For the connection listed as 4), I connected the “vcc” pin of the PIR sensor to the white-brown tiny cable of the cat 5 cable which was already connected to the red cable from the LED strip, and the “ground” pin of the PIR sensor to the white-green tiny cable of the cat 5 cable which was already connected to the white cable from the LED strip. All the above connections could be made more tidy by using heat-shrinkable tubes. I’m not using them, as I plan to cover everything with a white MDF board placed on top of the aluminum profile, so to embed the profile into the skirting board. This will hide all the cables and will leave me access in case repairs or further developments are needed. These first 4 connections were replicated exactly on the other side of the staircase, where the other PIR sensor is. Note also that the blue cable from the LED connector is left without a connection, as that’s the redundant data from the ws2813 strip. To realize the other sides of the connections (i.e. in the hot press), I have: a) twisted back together the blue, white-blue, and white-brown pins of the cat 5 cables and I have inserted the result into one of the three “+V” ports of the power supply. b) twisted back together the green, white-green, and brown pins of the cat 5 cables and I have inserted the result into one of the three “COM” ports of the puwer supply. a) and b) were replicated for the other cat 5 cable corresponding to the other side of the staircase. I have used another “+V” and “COM” port(s) of the power supply. c) the two orange pins of the two cat 5 cables were insrted into pins 4 and 5 of the Wemos D1 d) the two white-orange pins of the two cat 5 cables were twisted back together and inserted into pin 1 of the Wemos D1. Now, if I had used a regular Arduino Uno with a wifi shield or external esp8266 module, I could have left the two strips independent, not twisting the two cables, and connecting the two pins to pins 1 and 2 of the Arduino. This way, I could have controlled the animation of the two sides of the stairs separately. I decided to simplify, though, and kept them joined. This is a limitation of the Wemos D1 R1, that can drive a Neopixel-compatible LED strip only from pin 1. I’m not sure if they fixed this into R2, that’s possible, if you end up trying with an R2 let me know if this works.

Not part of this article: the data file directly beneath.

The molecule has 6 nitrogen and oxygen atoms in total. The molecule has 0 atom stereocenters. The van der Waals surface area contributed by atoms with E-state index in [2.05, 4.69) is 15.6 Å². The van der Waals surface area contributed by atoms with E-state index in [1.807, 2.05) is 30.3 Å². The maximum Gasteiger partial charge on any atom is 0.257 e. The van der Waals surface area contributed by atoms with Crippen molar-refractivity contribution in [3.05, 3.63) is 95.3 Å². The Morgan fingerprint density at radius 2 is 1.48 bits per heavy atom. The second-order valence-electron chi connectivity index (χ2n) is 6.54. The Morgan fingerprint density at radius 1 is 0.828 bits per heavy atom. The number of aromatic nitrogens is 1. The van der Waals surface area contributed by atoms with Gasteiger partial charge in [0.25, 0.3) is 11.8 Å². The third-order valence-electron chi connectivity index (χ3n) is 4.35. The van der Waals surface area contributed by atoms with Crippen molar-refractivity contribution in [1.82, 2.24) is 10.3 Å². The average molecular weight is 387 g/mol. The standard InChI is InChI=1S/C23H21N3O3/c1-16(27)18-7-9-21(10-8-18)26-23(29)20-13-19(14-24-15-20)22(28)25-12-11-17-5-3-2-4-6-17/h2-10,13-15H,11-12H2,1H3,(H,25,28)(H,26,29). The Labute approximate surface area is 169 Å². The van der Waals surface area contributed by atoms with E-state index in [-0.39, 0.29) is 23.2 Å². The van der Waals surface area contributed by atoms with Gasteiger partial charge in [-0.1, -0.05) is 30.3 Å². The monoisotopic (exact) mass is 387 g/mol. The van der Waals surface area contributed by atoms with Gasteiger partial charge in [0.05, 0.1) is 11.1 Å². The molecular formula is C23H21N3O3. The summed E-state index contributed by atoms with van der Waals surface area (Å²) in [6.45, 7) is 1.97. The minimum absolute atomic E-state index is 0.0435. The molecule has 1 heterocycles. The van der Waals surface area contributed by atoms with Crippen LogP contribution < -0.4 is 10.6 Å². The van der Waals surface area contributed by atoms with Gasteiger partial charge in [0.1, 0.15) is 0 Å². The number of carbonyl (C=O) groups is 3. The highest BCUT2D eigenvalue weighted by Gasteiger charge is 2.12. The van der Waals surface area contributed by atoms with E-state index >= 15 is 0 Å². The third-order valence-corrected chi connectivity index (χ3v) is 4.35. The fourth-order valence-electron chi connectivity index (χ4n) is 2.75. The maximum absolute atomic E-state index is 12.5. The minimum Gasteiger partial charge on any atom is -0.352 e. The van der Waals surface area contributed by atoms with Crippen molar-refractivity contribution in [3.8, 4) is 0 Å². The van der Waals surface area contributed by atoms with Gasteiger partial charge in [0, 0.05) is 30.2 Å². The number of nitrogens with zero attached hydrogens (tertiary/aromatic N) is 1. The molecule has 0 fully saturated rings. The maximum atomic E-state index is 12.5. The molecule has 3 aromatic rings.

For the connection listed as 5), I had many possible options (like using a spare usb power supply for a phone and using directly the microusb port in the Wemos D1), but, since I had the last (third) pair of +V and COM ports from my 40A power supply unused, I decided to connect the 5v pin of the Wemos to the +V port of the power supply, and the GND pin of the Wemos to the COM port of the power supply. Please note this bypasses the internal voltage regulator of the Wemos and will only work if the power supply has a pretty constant voltage, which was my case. If not, you risk to burn the Wemos D1. Note that in the picture you’ll see a microusb cable connected to the Wemos D1. Well, it’s not connected to anything on the other side, I just left it there for when I have to plug the Wemos to the laptop to program it. As you’ll discover in the later step, I am programming the Wemos wirelessly OTA (Over The Air) now, so that cable can be removed for good.